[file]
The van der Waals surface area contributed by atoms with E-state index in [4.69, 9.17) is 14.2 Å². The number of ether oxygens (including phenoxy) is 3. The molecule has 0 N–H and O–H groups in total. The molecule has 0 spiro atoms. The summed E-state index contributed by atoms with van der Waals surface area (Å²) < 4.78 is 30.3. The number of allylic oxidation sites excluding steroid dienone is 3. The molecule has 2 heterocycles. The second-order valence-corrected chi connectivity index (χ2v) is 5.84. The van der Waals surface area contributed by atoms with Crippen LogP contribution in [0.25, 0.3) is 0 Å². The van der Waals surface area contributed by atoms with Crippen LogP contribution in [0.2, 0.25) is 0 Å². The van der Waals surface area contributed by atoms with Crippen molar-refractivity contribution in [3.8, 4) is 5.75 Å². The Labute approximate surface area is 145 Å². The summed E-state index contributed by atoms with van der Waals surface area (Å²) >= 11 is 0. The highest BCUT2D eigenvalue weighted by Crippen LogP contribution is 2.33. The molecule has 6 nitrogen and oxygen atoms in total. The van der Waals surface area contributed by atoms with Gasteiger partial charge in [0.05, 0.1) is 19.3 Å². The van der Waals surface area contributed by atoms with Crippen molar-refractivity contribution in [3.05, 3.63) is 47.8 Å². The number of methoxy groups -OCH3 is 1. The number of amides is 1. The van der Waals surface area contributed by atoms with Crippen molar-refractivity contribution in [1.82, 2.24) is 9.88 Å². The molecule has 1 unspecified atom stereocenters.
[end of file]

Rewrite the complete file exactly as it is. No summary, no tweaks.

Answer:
The van der Waals surface area contributed by atoms with E-state index in [4.69, 9.17) is 14.2 Å². The number of ether oxygens (including phenoxy) is 3. The molecule has 0 N–H and O–H groups in total. The molecule has 0 spiro atoms. The summed E-state index contributed by atoms with van der Waals surface area (Å²) < 4.78 is 30.3. The number of allylic oxidation sites excluding steroid dienone is 3. The molecule has 2 heterocycles. The second-order valence-corrected chi connectivity index (χ2v) is 5.84. The van der Waals surface area contributed by atoms with Crippen LogP contribution in [0.25, 0.3) is 0 Å². The van der Waals surface area contributed by atoms with Crippen LogP contribution in [0.2, 0.25) is 0 Å². The van der Waals surface area contributed by atoms with Crippen molar-refractivity contribution in [3.8, 4) is 5.75 Å². The Labute approximate surface area is 145 Å². The summed E-state index contributed by atoms with van der Waals surface area (Å²) >= 11 is 0. The highest BCUT2D eigenvalue weighted by Crippen LogP contribution is 2.33. The molecule has 6 nitrogen and oxygen atoms in total. The van der Waals surface area contributed by atoms with Gasteiger partial charge in [0.05, 0.1) is 19.3 Å². The van der Waals surface area contributed by atoms with Crippen molar-refractivity contribution in [3.05, 3.63) is 47.8 Å². The number of methoxy groups -OCH3 is 1. The number of amides is 1. The van der Waals surface area contributed by atoms with Crippen molar-refractivity contribution in [1.82, 2.24) is 9.88 Å². The molecule has 1 unspecified atom stereocenters.